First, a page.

Tuesday, June 3, 2008

Math-U-See is in the House

For ages I've wanted to pick up Math-U-See. I had two intentions. One, to get Harry on a regular math program and two, to give Catherine review because she really loved the approach in the Math-U-See demo DVD. So I've been on the lookout for months on used curriculum sites and email lists.

Then I decided to unschool again and thought I might just pick up the ever-so-much cheaper Miquon to use as play with our Cuisenaire rods.

But you know how, when your ride is late for some important thing and just as you give up and head to the phone to see what's holding them up, they appear? Well, just a couple of days later on a Canadian used curriculum list up popped the old Math-U-See Foundation and Intermediate programs for $70. That's a whopper of a deal for what's basically four Math-U-See levels. Forgetting all about unschooling and Miquon, I pounced and miraculously, was the first person who responded.

15 minutes after I said I'd be delighted to buy them I remembered that I'd just committed to spending $70 on something I has decided not to use. Cue nausea.

Because I'm a coward I didn't tell the seller I wasn't interested. I still bought it and figured Catherine would still love the videos. Of course now I had a math program without the all important and somewhat expensive math manipulatives. Cue second wave of nausea.

I ordered the starter set of Math-U-See blocks (I was committed now) and waited.

The program hasn't arrived yet but the blocks came today. We ran up to the post office, got home and tore into the box. The kid's eyes lit up. Catherine played with them for an hour and had a ball. Harry got into them shortly after and darn it all, if all that nausea wasn't for nothing.

The cuisenaire rods were fun but it's with the Math-U-See rods that Harry is actually connecting the manipulative with numbers. It's obvious why when you take a quick look at the two kinds of manipulatives:

Or it would be obvious if I took a better picture (blue is MUS, orange is cuisenaire).

The Math-U-See rod has the ones marked right on it. The cuisenaire rods are smooth. First thing Harry did today was count all the ones in every Math-U-See block (except the hundred). Then he started measuring his Thomas engines with them. Then he started stuffing them in the container trucks and counting them. And the he started with the stacking because best of all, the Math-U-See blocks stack like Lego.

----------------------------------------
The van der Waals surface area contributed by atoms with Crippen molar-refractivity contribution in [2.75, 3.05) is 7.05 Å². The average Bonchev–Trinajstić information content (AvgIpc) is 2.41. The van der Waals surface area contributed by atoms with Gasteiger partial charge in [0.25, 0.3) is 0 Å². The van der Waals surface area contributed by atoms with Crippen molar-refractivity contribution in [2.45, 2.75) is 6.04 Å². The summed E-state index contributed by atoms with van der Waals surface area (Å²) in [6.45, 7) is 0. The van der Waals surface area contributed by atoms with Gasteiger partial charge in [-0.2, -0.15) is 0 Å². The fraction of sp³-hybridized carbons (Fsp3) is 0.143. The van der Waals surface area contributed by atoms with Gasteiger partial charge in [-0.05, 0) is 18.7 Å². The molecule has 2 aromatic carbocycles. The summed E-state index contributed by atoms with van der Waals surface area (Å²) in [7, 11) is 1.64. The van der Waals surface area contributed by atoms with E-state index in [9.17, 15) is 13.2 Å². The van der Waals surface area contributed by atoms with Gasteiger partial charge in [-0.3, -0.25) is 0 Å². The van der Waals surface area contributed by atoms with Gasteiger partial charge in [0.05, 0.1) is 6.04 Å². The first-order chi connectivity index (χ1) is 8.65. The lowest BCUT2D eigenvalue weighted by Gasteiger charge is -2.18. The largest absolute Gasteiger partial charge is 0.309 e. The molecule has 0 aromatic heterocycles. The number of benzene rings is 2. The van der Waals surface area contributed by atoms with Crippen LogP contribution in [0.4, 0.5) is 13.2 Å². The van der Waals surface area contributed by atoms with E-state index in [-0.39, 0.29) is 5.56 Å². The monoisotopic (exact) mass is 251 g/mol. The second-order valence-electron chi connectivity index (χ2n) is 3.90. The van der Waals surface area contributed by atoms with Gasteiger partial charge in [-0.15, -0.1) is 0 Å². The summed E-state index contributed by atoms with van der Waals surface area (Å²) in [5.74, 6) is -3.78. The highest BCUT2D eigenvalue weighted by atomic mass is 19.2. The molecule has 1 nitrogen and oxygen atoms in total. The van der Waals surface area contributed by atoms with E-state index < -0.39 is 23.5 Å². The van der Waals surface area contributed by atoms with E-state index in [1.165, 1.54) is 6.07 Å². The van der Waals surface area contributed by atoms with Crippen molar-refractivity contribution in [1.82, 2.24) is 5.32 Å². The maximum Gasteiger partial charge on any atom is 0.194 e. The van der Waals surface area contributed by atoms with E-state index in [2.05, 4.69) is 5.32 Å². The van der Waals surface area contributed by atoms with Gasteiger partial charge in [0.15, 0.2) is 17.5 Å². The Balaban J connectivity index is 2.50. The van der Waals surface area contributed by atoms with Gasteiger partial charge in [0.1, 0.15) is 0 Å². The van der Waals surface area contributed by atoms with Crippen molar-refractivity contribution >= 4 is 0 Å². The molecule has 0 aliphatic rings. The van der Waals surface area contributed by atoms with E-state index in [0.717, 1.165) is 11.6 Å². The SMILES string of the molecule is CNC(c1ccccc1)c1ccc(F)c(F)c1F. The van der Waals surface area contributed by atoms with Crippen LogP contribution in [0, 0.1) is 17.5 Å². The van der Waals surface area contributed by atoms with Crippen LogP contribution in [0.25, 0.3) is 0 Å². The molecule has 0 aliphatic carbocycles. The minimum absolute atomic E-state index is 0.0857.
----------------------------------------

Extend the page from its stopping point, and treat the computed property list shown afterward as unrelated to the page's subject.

The nausea is well and truly gone. I stumbled into the math manipulative that seems to work for Harry and fit his style. Okay yes, it's the first day and there's always the First Day Gloss when new stuff arrives in the house but this does seem to get him playing with numbers in a way the pattern blocks and the cuisenaire rods and the poker chips and the many other manipulatives in the house haven't.

I'm happy. And it only took a small fortune to acheive that.


Anonymous said...

Early on, I picked up Miquon (because it was really cheap) and ended up giving it away - unused. Couldn't wait to get rid of it. Blech. Ptew. Uh, IMHO, that is ;)

molytail said...

I got hold of MUS Delta and Epsilon recently, loaned from a lady who got them as demos from Steve Demme himself - unfortunately, she can't sell them outright to me because she's supposed to use them as 'advertising' sort of, y'know? But we're using them as much as we can for now, before she needs 'em back - it's pricy to buy everything and I don't want to do that unless I know for sure it's the way to go with Cindy... found the MUS blocks at the used curriculum sale this year...and what on earth, why is that other block not marked? Wouldn't that be confusing?

I'm not familiar with the older MUS program, though I've heard there is one.. I should go google it...

Dawn said...

The older program contains most of the same stuff (from the site):

Classic Foundations corresponds to Alpha, Beta, and part of Gamma.
Classic Intermediate corresponds to part of Gamma, all of Delta and part of Epsilon.

I think kids using the cuisenaire blocks learn pretty quickly which is which without them being marked but Harry never had any patience for that.

Lynn - Good to hear! I've been thinking now that the only reason miquon was in the running was because it's cheap and I had the cuisenaire rods. Sort of dopey reasons to pick a math resource.

Amber said...

I appreciate your post on this. I am in the process of looking for the blocks to go with the DVD and books I was able to get ahold of through our local homeschool lending library. And I have been trying to decide if I should just go with the cuisenaire rods instead since we have some of those loaned to us already. But what you said about them beening clearly marked made up my mind. We can do a lot of the same things with the MUS blocks that we have been doing with the others, and I will feel more comfortable with the actual units being marked on them.

Anyway, Thank you!

MidnightCafe said...

Thank you so much for posting this. I realize it was a while ago now, but I was just looking up information on whether or not to go ahead & purchase the MUS blocks, and this is great information.

Joyce said...

I know this was posted moons ago but appreciate what you wrote here esp about the manipulatives. I guess they are pricey because they are so good :)